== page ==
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A Fuse #8 Production
Inside A Fuse #8 Production

Review of the Day: Maria Had a Little Llama / Maria Tenia Una Llama Pequena by Angela Dominguez

Maria Had a Little Llama / Maria Tenia Una Llama Pequena
By Angela Dominguez
Henry Holt (an imprint of Macmillan)
ISBN: 978-0-8050-9333-9
Ages 4-8
On shelves August 20th

Ladies and gentlemen, I stand before you a humbled woman. A woman who “knew” certain facts but, until she saw them working in her own personal life, was made up of knowledge that was almost entirely speculative. Case in point, as a children’s librarian I “knew” (there are those quotation marks again) that nursery rhymes were important to children. But until I had spawned my own sprog I never really saw their power at play. All it took was one little sing/reading of Tomie de Paola’s board book version of Mary Had a Little Lamb and we were off! Suddenly my kiddo had to have every possible version of that same song. So we grabbed titles like the Kate Willis-Crowley Mary Had a Little Lamb, the Laura Huliska-Beith Mary Had a Little Lamb, and even the somewhat misleading Mary and Her Little Lamb by Will Moses. Read enough of the same thing to your kid over and over again and they’ll open to reinterpretations. So when Maria Had a Little Llama walked into my life I was on board. It’s beautiful, bilingual, and a one of a kind little specimen that I’m pleased to report now has a home on my shelves. If you’re burning out on the same-old, same-old, consider cranking it up a notch by ditching the familiar for a little Maria/llama action. You’ll be glad you did.

How does that old tune go? Ah yes. “Mary had a little lamb / its fleece was white as snow / And everywhere that Mary went / the lamb was sure to go.” Of course, should one choose to set the book in Peru, the lyrics could take on a slightly different tone. Instead of Mary we now have Maria. Instead of a little lamb, it’s a little llama. And though the bones of the song are the same (the school, the children, the laughing) author/illustrator Angela Dominguez imbues her book with a distinctive one-of-a-kind flavor and feel.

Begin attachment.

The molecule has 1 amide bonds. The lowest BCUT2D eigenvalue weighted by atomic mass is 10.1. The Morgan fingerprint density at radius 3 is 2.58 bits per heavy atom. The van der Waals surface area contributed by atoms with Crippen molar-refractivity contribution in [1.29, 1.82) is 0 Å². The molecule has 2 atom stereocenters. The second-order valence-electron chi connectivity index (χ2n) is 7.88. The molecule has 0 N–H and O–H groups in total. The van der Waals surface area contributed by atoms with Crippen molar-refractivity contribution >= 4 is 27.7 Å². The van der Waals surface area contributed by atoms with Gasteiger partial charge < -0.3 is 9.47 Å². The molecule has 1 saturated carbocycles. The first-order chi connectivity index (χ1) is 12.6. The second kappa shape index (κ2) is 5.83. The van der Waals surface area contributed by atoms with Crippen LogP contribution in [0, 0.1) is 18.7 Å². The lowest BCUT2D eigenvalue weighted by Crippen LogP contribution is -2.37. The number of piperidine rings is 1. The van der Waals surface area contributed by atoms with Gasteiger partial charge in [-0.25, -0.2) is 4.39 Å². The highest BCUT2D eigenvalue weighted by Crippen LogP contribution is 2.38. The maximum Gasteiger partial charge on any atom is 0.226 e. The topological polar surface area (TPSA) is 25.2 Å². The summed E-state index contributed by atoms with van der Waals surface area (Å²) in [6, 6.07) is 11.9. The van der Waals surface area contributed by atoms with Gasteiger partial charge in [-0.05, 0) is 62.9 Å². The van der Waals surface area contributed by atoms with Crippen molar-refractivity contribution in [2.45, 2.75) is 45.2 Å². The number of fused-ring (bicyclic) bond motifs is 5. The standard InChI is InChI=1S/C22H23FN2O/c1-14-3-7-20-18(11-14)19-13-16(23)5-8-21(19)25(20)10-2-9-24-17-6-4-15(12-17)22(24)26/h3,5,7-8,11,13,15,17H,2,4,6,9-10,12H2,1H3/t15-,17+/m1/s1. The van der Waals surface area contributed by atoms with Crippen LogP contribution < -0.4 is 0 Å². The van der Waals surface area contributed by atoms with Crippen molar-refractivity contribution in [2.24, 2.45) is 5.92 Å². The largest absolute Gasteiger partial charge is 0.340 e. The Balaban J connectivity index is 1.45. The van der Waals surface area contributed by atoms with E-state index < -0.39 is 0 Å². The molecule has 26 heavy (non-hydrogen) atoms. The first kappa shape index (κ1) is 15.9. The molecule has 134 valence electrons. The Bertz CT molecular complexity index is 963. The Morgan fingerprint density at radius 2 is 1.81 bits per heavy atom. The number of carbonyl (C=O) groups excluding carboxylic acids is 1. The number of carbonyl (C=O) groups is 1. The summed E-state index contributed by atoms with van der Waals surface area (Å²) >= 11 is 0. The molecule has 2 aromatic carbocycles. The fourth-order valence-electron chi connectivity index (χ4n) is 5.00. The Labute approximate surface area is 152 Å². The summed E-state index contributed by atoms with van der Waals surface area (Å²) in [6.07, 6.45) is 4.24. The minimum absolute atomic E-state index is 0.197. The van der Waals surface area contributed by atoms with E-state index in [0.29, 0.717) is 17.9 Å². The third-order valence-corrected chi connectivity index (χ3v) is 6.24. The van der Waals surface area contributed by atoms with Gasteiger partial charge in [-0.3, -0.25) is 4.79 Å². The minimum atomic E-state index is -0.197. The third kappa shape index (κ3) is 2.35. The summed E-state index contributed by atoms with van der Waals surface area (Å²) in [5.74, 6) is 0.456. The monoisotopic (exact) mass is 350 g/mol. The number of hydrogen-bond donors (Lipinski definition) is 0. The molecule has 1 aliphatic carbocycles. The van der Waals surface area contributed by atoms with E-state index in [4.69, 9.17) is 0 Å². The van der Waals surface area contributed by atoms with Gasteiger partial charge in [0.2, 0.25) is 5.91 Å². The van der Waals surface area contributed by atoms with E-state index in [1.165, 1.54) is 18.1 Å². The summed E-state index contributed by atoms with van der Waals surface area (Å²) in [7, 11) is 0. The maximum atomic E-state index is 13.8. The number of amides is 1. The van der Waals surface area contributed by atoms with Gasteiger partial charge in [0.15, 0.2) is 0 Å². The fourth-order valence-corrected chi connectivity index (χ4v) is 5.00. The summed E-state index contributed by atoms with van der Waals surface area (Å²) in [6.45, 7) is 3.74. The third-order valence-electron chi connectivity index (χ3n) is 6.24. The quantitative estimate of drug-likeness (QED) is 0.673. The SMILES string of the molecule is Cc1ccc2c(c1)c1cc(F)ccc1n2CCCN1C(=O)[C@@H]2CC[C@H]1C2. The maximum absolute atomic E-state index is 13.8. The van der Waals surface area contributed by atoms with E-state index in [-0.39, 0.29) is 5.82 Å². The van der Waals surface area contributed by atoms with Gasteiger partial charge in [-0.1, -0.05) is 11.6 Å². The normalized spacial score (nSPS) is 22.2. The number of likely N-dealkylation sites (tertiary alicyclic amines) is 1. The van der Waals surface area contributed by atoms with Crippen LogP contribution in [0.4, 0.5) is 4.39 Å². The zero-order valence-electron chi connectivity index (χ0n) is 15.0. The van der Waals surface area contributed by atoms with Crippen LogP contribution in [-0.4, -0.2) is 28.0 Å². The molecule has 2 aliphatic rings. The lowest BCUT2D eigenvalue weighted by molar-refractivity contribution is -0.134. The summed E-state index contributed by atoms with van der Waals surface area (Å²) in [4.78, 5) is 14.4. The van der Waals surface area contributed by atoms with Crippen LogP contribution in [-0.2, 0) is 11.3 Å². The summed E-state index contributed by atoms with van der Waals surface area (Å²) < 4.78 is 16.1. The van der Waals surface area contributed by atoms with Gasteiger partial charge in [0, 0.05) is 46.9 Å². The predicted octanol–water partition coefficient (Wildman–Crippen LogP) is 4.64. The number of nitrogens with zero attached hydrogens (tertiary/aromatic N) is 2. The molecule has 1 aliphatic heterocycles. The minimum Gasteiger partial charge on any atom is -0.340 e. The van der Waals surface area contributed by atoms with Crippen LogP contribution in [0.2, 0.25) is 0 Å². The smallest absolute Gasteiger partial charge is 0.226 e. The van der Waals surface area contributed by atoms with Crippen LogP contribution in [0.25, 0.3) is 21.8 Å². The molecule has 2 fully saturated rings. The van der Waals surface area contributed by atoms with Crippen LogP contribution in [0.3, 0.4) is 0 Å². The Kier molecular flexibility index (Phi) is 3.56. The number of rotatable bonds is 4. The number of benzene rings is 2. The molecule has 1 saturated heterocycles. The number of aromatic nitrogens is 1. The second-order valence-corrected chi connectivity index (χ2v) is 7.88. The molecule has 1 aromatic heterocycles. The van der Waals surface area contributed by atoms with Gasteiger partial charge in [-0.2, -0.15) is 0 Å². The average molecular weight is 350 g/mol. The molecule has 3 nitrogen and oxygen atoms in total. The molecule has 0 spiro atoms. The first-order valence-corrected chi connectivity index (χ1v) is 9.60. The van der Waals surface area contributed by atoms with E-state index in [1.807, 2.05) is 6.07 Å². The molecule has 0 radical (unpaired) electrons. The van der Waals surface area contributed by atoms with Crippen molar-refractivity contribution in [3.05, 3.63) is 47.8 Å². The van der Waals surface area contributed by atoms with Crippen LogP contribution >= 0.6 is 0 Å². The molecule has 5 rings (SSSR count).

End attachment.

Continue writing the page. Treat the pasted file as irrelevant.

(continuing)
It’s a surprise to few that children’s books containing Latino characters are rare beasts. In spite of a significant population nationwide, try coming up with a single early chapter book series starring a Hispanic kid. Go on. Name me one. Picture books fare a little better, but usually there’s a didacticism lurking in the wings. A book that contains Spanish words is so often trying to teach those words that the storytelling gets lost in the process. Naturally there are exceptions to this (if your local library doesn’t own a single Gary Soto written Chato title then I advise you to petition them immediately if not sooner) and Angela Dominguez has penned one such book.

Recently I was in Spain and I encouraged my kiddo to count to ten in Spanish for a waiter at a restaurant. When she finished he asked how it was possible that she knew Spanish. I told him that they teach Spanish in daycares these days and he looked puzzled, “Why?” I could have launched into a long explanation about the benefits to the human brain of knowing more than one language, but why get into that? Still, the fact of the matter is that more and more kids are learning Spanish every day and as a result the demand for books that cater to their growing knowledge are in the increase Add the fact that Maria Had a Little Llama sports a familiar tune we all know only sweetens the deal, really.

Some bilingual books for kids feel like afterthoughts. Sometimes this makes sense since the books were originally published in one language and then became bilingual in subsequent printings. But some books just don’t adequately prepare for dual languages even when they come out as bilingual the first time. I don’t want to get to deep into the world of typography, page layouts, and design, but suffice to say when you know you’ll have to make additional space in a book for a translation, inform the book’s artist. In this particular case, Dominguez is both author and illustrator, so she was prepared from the get-go. Part of what I like so much about Maria is the fact that the Spanish lines are apparent and easy to read while also occupying their own space. The English words tend to be in bold with the Spanish slightly less dark below. Then as you read the book the words leap around the page. My favorite comes when we get to the lines “That was against the rules / Eso iba contra las reglas”. Dominguez cleverly places these words on a little framed blackboard hanging on the wall, as if the allusion to the rules were the rules themselves. But what makes it nice is that the attention paid to one language equals the attention paid to another. It’s the moment that clarifies best that this book was meant to be bilingual from the moment it was conceived. Awesome.